Now, without being pernickety, I think this timber lintel, buried deep in the front elevation of the Georgian Rose Cottage and revealed when the first floor plaster was removed, was just about on it’s last legs…. hard to imagine that this was actually supporting a brick wall. Or rather was supporting it, but was likely to collapse at any moment. Timber doesn’t just rot on its own, just because it feels like it, there has to be moisture present. Years, probably decades, of rainwater pouring down poor Rose Cottage’s front wall from faulty gutters, saturating the brickwork, coupled with no central heating and zero property maintenance has resulted in an timber sitting in the wall being completely wet through. And oak beams like the one above have aversion to sitting in wet walls. They silently sulk, then fall apart.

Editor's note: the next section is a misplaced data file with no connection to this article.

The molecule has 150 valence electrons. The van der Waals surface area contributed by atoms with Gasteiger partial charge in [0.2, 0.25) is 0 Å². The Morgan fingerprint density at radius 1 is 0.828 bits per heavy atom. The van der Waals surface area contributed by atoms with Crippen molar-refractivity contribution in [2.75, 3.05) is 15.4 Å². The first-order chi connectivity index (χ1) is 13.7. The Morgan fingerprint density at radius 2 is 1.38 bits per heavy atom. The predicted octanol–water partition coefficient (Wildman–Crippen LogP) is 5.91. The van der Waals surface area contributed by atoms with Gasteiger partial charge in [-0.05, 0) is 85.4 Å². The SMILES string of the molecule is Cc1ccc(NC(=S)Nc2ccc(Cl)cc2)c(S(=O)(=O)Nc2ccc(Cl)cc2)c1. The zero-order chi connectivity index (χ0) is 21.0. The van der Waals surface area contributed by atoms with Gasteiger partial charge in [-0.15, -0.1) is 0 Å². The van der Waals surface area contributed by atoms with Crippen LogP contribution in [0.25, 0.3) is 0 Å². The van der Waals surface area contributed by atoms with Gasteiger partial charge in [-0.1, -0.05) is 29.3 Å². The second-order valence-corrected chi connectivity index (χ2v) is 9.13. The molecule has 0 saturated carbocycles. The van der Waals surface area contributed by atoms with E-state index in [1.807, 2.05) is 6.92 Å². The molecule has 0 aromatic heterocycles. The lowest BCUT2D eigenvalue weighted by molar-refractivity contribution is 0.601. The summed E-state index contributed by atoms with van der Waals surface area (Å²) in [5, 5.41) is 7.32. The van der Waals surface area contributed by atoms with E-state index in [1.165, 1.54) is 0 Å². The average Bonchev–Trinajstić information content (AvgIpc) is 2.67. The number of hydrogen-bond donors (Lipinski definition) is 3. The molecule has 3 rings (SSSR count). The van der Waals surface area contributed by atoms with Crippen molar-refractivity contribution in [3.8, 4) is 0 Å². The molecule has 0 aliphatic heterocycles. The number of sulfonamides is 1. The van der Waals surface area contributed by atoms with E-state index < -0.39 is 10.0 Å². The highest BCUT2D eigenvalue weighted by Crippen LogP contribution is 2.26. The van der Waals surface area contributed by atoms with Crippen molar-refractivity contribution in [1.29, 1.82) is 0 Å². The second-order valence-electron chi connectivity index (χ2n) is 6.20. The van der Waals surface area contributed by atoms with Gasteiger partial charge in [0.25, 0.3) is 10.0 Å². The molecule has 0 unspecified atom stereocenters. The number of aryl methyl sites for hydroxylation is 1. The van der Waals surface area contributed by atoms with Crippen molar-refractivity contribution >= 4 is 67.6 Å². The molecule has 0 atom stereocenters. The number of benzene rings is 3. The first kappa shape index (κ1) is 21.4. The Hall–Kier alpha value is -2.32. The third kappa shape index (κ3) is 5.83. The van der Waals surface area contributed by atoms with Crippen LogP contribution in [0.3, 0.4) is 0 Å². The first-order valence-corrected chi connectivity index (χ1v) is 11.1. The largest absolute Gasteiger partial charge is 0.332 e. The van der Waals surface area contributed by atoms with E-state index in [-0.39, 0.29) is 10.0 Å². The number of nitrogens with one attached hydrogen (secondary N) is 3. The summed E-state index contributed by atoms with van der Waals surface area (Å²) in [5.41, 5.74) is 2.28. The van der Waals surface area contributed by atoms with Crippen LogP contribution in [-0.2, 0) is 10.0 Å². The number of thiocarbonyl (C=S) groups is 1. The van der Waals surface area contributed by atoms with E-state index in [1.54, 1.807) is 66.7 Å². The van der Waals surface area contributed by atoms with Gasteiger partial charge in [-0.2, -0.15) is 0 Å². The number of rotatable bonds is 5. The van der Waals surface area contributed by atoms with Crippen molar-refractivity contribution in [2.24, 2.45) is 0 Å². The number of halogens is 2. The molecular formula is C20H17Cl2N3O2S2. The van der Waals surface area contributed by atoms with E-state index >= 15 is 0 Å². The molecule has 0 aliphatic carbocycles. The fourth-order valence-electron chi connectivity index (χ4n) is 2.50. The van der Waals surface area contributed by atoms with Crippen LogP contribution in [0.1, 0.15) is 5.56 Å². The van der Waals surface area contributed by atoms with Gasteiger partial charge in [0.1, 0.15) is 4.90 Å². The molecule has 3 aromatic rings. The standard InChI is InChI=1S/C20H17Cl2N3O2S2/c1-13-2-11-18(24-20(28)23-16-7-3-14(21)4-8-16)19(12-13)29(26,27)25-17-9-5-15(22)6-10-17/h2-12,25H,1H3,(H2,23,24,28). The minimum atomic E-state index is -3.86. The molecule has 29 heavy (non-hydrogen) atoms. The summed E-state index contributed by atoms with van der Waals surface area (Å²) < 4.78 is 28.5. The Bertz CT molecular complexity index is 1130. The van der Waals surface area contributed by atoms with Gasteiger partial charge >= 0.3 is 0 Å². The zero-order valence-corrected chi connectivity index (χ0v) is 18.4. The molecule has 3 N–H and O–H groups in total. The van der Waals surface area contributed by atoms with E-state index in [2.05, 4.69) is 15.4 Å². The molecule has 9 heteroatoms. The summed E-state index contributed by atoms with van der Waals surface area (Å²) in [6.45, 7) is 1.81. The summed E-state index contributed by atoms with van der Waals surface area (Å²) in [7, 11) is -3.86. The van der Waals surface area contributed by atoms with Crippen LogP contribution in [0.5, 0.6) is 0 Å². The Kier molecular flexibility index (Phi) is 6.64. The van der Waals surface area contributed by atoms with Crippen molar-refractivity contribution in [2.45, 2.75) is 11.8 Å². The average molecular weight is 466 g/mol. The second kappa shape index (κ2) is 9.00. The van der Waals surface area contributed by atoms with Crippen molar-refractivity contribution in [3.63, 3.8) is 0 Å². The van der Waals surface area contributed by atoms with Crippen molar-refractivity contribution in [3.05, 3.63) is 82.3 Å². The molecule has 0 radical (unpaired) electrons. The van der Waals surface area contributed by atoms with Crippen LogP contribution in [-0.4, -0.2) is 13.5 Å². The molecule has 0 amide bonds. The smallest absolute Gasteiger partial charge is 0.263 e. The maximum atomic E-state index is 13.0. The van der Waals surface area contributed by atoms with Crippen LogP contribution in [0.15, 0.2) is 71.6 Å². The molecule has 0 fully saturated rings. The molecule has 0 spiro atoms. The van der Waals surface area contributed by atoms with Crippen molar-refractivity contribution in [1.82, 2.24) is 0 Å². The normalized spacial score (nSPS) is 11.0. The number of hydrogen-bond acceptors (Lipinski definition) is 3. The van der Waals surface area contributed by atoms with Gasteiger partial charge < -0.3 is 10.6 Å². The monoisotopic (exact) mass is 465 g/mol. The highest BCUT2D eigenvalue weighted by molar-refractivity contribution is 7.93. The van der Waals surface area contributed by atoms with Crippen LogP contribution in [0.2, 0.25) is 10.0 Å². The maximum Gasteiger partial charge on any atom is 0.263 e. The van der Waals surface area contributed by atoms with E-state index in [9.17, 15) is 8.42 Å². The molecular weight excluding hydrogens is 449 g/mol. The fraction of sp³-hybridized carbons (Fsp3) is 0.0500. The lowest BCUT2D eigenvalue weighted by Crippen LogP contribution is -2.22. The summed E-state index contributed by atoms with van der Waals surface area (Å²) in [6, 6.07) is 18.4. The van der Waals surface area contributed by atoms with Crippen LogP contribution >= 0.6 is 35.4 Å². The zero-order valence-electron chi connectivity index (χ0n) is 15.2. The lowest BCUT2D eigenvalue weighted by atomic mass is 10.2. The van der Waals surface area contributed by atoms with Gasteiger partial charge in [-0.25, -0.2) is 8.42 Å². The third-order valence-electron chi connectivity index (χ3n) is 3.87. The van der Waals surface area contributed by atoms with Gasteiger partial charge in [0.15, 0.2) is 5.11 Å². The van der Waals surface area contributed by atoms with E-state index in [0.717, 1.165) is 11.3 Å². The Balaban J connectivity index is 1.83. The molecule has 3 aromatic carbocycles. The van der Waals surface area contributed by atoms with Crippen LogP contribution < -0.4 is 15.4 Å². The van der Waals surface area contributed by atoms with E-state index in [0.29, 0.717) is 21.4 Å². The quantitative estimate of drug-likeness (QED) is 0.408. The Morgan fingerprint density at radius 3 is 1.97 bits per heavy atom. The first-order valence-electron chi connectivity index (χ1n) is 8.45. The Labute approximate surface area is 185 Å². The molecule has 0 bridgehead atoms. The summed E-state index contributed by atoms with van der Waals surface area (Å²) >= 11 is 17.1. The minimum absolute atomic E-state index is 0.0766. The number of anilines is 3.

So out it had to come:
With the brickwork above supported on the outside and through into the inner leaf:
Understandably, clients don’t like seeing holes in the front of their homes, especially holes which were not expected to be there, but you cannot leave timber as rotten as that in situ, or eventually it will crumble away to nothing, and then the brickwork above simply collapses. So Han could have been having a lovely soak in the bath with Grazia and the wall may well have just disappeared. It is nice to have a view to the garden from the bathroom, but windows are better than a great gaping wound in the brickwork.
We are on with it though, the rotten beam is gone, and the guys are busy bricking up the hole with reclaimed bricks so it will be safe, secure and good as new. It’s very odd, all these funny timber lintels everywhere, makes me think the cottage was once a barn or store and has been converted to a house at some stage in the past, will have to get Hannah to investigate the deeds. Next job, getting those gutters fixed!